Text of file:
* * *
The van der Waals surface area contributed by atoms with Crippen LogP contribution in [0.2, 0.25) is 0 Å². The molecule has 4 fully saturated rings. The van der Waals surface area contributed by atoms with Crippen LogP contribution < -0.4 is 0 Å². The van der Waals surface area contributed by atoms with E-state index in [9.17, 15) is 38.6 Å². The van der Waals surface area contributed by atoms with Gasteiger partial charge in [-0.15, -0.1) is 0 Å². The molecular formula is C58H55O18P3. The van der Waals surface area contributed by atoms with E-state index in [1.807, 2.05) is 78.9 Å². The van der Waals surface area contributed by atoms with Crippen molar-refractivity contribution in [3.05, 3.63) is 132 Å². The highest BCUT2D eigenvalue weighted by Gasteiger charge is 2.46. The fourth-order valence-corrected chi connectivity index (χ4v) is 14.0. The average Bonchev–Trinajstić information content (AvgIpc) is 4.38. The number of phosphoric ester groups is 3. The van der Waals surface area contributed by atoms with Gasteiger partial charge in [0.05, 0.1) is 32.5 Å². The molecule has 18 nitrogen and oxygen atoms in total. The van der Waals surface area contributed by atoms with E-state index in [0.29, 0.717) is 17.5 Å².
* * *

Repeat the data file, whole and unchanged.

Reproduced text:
The van der Waals surface area contributed by atoms with Crippen LogP contribution in [0.2, 0.25) is 0 Å². The molecule has 4 fully saturated rings. The van der Waals surface area contributed by atoms with Crippen LogP contribution < -0.4 is 0 Å². The van der Waals surface area contributed by atoms with E-state index in [9.17, 15) is 38.6 Å². The van der Waals surface area contributed by atoms with Gasteiger partial charge in [-0.15, -0.1) is 0 Å². The molecular formula is C58H55O18P3. The van der Waals surface area contributed by atoms with E-state index in [1.807, 2.05) is 78.9 Å². The van der Waals surface area contributed by atoms with Crippen molar-refractivity contribution in [3.05, 3.63) is 132 Å². The highest BCUT2D eigenvalue weighted by Gasteiger charge is 2.46. The fourth-order valence-corrected chi connectivity index (χ4v) is 14.0. The average Bonchev–Trinajstić information content (AvgIpc) is 4.38. The number of phosphoric ester groups is 3. The van der Waals surface area contributed by atoms with Gasteiger partial charge in [0.05, 0.1) is 32.5 Å². The molecule has 18 nitrogen and oxygen atoms in total. The van der Waals surface area contributed by atoms with E-state index in [0.29, 0.717) is 17.5 Å².